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Outlook 2017

Gold Sees Strong Start To 2017 But Momentum Won't Last - ABN AMRO

(Kitco News) - While gold is starting the new year on a strong note, one international bank remains skeptical that the market can hold on to its gains past January.

Gold is starting the year off strong but momentum won't last says anaslyts at ABN AMBROIn the first three trading days of 2017, gold has pushed above a key retracement, as a result of a weaker U.S. dollar and falling U.S. bond yields. However, despite its recent gains, Georgette Boele, coordinator of foreign exchange and precious metals strategy at ABN AMRO, said that the bank is expecting the yellow metal to struggle in the first half of the year.

The Dutch bank expects gold prices to average $1,131 an ounce for the year, with the possibility of prices falling below $1,100. At the same time, the bank expects silver prices in 2017 to average around $15.40 an ounce.

February gold prices last traded at $1,177.90 an ounce, up more than 1% on the day, reacting to weaker-than-expected December U.S. private-sector employment gains. March silver futures were $16.65 an ounce, up 0.59% on the day.

So far gold is up 2% in the first trading week of 2017; silver is up more than 4%.

Boele added that she is not surprised that gold has had a positive start to the year.

“Since 2000, gold prices have had a tendency to have a positive start to the year, with prices rising in January 65% of the time. The positive starts to the year happened regardless of whether the year before had ended on a positive or a negative note,” she said in a report published Thursday.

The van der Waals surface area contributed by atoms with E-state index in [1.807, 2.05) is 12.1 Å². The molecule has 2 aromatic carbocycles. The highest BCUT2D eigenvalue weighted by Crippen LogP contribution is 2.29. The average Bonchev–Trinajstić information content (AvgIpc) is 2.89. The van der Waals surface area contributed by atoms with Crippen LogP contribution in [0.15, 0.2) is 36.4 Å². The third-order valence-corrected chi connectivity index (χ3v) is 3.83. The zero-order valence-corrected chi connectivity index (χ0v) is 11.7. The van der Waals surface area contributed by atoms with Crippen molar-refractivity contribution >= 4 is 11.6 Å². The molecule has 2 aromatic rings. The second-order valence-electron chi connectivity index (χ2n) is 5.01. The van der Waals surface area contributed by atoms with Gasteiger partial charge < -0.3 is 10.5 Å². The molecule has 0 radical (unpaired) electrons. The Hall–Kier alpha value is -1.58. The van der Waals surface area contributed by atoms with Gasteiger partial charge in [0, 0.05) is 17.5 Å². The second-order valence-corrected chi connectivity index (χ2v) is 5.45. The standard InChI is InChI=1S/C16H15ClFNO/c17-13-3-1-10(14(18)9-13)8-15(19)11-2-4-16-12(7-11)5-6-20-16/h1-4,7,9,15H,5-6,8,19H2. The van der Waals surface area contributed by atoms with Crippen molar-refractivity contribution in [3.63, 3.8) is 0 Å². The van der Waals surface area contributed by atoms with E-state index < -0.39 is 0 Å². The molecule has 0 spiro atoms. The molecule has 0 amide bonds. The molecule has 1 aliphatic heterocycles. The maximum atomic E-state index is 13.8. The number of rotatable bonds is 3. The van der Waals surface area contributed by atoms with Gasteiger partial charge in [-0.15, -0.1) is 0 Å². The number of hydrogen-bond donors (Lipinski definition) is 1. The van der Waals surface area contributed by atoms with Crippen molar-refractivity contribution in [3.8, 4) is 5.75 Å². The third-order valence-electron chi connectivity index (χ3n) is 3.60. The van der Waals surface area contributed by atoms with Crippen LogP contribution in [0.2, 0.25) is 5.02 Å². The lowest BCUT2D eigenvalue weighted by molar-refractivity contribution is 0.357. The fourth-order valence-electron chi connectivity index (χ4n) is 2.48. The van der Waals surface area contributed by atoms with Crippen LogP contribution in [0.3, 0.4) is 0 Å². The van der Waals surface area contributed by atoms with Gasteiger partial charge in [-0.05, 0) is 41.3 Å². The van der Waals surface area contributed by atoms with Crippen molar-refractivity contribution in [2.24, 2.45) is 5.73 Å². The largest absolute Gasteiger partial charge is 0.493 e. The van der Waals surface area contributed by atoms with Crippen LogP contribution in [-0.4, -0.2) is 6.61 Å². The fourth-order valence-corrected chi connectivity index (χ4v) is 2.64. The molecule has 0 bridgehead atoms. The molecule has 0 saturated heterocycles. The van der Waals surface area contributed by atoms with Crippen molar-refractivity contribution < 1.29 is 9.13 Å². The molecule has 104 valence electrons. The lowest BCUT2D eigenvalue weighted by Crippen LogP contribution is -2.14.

Boele said that she is negative on gold in part because of rising bond yields in a low inflation environment.

“From an investor point of view, there is little reason to hold gold as an investment. For a start, rising inflation expectations are more than countered by the rise in U.S. Treasury yields and expectations about upcoming rate hikes by the Fed,” she said. “As long as U.S. real yields rise and there are no major inflation fears, gold prices will go lower and not higher.”

She added that she also sees potential for a stronger U.S. dollar as the Federal Reserve prepares to raise interest rates three times this year, creating a widening interest-rate gap among other major central banks.

While the Dutch bank is negative on gold in the first half of the year, Boele said that she does see some hope for the precious metals in the second half and expects prices to stabilize, creating a base from where prices can rally in 2018. The bank expects gold prices to average around $1,200 an ounce next year and silver to average $17 an ounce.

By Neils Christensen of Kitco News; nchristensen@kitco.com

 

 

Disclaimer: The views expressed in this article are those of the author and may not reflect those of Kitco Metals Inc. The author has made every effort to ensure accuracy of information provided; however, neither Kitco Metals Inc. nor the author can guarantee such accuracy. This article is strictly for informational purposes only. It is not a solicitation to make any exchange in precious metal products, commodities, securities or other financial instruments. Kitco Metals Inc. and the author of this article do not accept culpability for losses and/ or damages arising from the use of this publication.
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